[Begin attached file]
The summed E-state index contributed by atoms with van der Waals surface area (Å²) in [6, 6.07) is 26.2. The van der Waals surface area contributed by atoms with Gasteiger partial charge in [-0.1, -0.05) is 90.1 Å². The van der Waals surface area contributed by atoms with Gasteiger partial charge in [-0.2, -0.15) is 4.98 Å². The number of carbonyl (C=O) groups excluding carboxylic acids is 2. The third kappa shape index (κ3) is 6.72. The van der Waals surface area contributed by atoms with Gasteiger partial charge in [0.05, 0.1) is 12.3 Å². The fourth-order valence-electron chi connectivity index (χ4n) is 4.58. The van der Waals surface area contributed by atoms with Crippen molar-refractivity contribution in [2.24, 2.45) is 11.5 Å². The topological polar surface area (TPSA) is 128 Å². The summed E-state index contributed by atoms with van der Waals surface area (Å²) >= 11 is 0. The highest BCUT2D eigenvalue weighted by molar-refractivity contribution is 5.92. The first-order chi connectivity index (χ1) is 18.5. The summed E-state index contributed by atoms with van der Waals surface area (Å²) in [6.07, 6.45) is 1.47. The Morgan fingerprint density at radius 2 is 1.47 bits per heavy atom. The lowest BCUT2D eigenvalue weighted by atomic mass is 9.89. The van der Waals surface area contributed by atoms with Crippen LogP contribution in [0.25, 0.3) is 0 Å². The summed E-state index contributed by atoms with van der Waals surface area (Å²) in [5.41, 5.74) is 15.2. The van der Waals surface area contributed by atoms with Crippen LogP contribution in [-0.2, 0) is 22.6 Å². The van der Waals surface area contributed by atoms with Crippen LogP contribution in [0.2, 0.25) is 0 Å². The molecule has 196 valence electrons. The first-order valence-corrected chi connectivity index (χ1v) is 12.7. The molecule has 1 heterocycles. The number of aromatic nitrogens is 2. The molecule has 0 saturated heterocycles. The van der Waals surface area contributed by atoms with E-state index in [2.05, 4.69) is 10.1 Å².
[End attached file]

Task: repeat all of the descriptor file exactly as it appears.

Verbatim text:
The summed E-state index contributed by atoms with van der Waals surface area (Å²) in [6, 6.07) is 26.2. The van der Waals surface area contributed by atoms with Gasteiger partial charge in [-0.1, -0.05) is 90.1 Å². The van der Waals surface area contributed by atoms with Gasteiger partial charge in [-0.2, -0.15) is 4.98 Å². The number of carbonyl (C=O) groups excluding carboxylic acids is 2. The third kappa shape index (κ3) is 6.72. The van der Waals surface area contributed by atoms with Gasteiger partial charge in [0.05, 0.1) is 12.3 Å². The fourth-order valence-electron chi connectivity index (χ4n) is 4.58. The van der Waals surface area contributed by atoms with Crippen molar-refractivity contribution in [2.24, 2.45) is 11.5 Å². The topological polar surface area (TPSA) is 128 Å². The summed E-state index contributed by atoms with van der Waals surface area (Å²) >= 11 is 0. The highest BCUT2D eigenvalue weighted by molar-refractivity contribution is 5.92. The first-order chi connectivity index (χ1) is 18.5. The summed E-state index contributed by atoms with van der Waals surface area (Å²) in [6.07, 6.45) is 1.47. The Morgan fingerprint density at radius 2 is 1.47 bits per heavy atom. The lowest BCUT2D eigenvalue weighted by atomic mass is 9.89. The van der Waals surface area contributed by atoms with Crippen LogP contribution in [0.25, 0.3) is 0 Å². The summed E-state index contributed by atoms with van der Waals surface area (Å²) in [5.41, 5.74) is 15.2. The van der Waals surface area contributed by atoms with Crippen LogP contribution in [-0.2, 0) is 22.6 Å². The van der Waals surface area contributed by atoms with Crippen LogP contribution in [0.2, 0.25) is 0 Å². The molecule has 196 valence electrons. The first-order valence-corrected chi connectivity index (χ1v) is 12.7. The molecule has 1 heterocycles. The number of aromatic nitrogens is 2. The molecule has 0 saturated heterocycles. The van der Waals surface area contributed by atoms with E-state index in [2.05, 4.69) is 10.1 Å².